Aleksander Doba, a Polish adventurer who set out six months ago to cross the Atlantic in a 21-foot kayak, pulled into Port Canaveral in Florida on Thursday night, looking like a castaway.
His skin was bronzed and weathered, his beard long and tangled, but the 67-year-old’s mood was upbeat as he raised his arms in triumph after a remarkable crossing that spanned 5,400 miles.
However, Doba did not step out of his vessel; instead he vowed to continue another 60 miles south to New Smyrna Beach, his planned destination, a journey that should end Saturday or Sunday.
In December, he refused a rescue attempt by members of a commercial tanker after issuing an SOS signal, about midway across the Atlantic. He told the crew that his satellite navigation equipment wasn’t working properly, but that he was proceeding anyway.
On February 13, he lost a rudder in the Bermuda Triangle, 800 miles from the Florida coast. He also experienced equipment issues and was unable to send messages for 47 days. But he reached Bermuda, where he spent a month while repairs were made.
(His paddle from Portugal to Bermuda is believed to be the longest open-water kayak crossing in history. Previously, Doba had paddled 3,345 miles from Senegal, Africa, to Brazil, over a span of 99 days, completing that expedition in 2011.)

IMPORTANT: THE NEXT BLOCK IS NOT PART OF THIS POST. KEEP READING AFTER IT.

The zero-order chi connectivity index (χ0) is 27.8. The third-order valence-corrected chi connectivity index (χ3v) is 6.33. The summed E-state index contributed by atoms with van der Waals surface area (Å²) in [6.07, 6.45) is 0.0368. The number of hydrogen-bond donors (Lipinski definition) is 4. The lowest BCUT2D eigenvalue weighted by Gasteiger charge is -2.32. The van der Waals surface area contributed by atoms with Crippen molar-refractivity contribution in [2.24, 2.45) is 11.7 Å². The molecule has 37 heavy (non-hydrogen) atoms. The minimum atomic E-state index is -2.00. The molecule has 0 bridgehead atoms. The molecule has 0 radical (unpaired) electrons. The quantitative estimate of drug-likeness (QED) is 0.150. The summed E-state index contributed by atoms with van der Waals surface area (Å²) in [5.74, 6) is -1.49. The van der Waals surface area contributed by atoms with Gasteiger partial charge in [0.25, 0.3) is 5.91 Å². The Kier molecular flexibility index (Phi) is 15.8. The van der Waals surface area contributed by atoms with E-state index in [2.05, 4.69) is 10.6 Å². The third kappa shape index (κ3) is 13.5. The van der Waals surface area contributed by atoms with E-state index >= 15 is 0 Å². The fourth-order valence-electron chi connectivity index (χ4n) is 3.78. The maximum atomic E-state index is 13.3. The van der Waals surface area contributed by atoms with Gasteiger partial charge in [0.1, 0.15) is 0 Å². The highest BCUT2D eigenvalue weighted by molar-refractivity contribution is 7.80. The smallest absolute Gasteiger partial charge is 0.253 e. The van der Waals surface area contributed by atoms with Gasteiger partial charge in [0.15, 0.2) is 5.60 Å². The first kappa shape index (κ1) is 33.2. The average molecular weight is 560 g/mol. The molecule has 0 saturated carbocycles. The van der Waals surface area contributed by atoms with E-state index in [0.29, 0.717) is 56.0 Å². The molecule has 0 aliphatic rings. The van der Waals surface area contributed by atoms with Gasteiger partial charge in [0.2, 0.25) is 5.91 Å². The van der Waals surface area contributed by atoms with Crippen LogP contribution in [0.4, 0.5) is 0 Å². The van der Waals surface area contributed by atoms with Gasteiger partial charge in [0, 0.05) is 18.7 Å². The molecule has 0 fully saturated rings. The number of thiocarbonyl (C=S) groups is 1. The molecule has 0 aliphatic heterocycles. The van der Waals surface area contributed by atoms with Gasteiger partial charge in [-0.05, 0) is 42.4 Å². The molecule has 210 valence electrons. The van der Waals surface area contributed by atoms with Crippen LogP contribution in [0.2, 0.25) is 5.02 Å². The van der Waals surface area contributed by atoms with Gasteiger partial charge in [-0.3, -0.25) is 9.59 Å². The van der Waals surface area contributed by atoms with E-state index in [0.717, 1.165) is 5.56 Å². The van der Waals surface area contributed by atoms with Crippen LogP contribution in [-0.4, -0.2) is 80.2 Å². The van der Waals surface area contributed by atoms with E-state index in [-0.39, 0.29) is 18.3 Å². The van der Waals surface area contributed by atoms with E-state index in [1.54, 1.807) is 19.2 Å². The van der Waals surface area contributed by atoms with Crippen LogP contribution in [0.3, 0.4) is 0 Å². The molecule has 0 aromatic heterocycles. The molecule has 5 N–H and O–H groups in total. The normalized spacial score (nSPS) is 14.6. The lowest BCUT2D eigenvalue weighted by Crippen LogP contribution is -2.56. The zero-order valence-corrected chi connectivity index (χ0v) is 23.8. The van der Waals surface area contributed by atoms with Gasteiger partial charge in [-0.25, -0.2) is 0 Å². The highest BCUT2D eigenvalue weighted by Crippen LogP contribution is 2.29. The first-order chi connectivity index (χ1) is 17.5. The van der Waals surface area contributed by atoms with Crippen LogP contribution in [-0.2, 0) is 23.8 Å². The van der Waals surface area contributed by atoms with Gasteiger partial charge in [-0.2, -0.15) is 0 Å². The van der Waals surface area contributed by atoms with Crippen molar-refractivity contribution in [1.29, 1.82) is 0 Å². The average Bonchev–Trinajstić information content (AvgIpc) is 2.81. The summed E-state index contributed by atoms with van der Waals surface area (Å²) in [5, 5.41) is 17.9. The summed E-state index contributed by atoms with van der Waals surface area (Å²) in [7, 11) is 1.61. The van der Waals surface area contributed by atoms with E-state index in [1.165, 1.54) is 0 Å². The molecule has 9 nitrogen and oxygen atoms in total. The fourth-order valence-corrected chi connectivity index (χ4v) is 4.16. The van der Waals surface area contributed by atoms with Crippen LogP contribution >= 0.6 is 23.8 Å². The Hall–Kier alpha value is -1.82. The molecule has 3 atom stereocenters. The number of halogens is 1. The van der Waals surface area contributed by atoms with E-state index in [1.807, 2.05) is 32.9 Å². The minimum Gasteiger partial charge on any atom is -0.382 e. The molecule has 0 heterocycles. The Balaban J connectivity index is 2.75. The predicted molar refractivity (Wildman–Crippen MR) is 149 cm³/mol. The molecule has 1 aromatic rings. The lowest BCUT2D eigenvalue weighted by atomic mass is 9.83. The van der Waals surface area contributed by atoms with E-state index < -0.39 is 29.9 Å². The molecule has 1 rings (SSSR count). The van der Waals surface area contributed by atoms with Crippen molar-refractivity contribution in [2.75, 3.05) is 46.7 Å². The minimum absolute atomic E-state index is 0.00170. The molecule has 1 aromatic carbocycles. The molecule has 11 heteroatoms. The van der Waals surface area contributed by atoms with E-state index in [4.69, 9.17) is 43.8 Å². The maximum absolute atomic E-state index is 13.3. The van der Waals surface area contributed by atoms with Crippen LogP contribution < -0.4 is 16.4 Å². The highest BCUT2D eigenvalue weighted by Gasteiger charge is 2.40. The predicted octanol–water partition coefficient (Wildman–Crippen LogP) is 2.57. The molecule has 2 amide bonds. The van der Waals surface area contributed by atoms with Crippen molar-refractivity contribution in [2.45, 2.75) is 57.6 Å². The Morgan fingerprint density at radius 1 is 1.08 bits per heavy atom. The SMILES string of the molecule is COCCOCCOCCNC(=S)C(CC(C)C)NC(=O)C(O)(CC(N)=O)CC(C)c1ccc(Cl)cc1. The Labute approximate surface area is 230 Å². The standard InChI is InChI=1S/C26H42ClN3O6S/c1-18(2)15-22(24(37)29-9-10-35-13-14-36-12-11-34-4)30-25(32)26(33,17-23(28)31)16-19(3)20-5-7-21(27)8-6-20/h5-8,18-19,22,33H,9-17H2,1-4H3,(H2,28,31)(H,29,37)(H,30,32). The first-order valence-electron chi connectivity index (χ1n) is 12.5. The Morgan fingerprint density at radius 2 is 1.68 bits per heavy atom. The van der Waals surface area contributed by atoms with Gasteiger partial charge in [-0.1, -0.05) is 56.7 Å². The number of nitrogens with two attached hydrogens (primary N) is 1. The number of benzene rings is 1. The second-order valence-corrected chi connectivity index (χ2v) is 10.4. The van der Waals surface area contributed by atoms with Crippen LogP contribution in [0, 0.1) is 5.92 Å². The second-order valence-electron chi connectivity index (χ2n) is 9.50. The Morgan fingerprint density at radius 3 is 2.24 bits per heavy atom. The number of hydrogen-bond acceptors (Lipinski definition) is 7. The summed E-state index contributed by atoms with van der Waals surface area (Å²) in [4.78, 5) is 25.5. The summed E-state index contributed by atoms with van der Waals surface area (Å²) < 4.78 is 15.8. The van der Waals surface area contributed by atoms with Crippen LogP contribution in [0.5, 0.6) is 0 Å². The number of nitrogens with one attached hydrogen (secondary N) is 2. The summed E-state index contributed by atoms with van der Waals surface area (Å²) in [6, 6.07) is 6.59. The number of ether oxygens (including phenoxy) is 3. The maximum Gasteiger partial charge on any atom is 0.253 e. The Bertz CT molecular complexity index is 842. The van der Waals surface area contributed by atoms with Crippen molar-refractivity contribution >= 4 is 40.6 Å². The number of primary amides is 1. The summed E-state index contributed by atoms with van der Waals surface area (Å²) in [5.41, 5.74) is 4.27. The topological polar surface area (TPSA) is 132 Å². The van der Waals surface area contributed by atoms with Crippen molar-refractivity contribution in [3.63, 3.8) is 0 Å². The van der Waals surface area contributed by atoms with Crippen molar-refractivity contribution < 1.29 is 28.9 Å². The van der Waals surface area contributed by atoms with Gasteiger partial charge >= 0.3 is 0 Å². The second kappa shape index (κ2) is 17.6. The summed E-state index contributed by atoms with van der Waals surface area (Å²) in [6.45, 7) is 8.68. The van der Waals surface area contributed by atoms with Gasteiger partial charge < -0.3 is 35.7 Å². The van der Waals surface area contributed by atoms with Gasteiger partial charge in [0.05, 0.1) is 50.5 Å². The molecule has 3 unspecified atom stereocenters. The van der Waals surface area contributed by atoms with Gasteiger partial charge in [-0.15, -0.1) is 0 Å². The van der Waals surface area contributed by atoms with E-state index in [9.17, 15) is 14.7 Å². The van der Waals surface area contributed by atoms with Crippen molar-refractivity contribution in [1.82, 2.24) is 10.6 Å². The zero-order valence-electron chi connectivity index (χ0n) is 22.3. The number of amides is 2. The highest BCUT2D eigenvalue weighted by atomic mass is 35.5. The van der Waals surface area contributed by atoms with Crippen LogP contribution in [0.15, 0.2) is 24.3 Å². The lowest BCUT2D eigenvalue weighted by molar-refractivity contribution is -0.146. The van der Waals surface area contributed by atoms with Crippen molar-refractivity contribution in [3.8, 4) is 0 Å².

On March 23, Doba hitched a ride with a tall sailing ship back to a strategic location that he had strayed hundreds of miles from while fending off storms. That put him back in position to make Florida.
According to Canoe & Kayak magazine, even the last few days of fighting the Gulf Stream proved extremely challenging.
“For five months we worried about crossing the Gulf Stream,” Piotr Chmielinski, who has helped manage Doba’s expedition and served as translator, told Canoe & Kayak. “If he got northerly winds, the current and winds fight each other and you get choppy, breaking son-of-a-gun waves.
“And what happened [Thursday]? He got northerly winds. The conditions kept the fishing boats on shore. It was so rough, no one could believe a kayak could come from out there.”
Canoe & Kayak reports that Doba started paddling at the age of 40 and, according to his son, lived by this motto: “It’s better to live one day as a lion than a thousand years as a lamb.”
At Port Canaveral, he was greeted by members of the Polish-American Association of Sarasota, who chanted, “Go Olek!”
“This is a big deal,” Arthur Okula, president of the association, told the Daytona Beach News-Journal. “He needs to see that somebody is waiting for him.”
At New Smyrna, friends and another welcoming party will greet the retired engineer-turned-adventurer, who no doubt will be walking on wobbly legs.
–Pete Thomas, via GrindTv Outdoor
–Images of Aleksander Doba arriving at Port Canaveral and being greeted by a Coast Guard official are courtesy of Piotr Chmielinski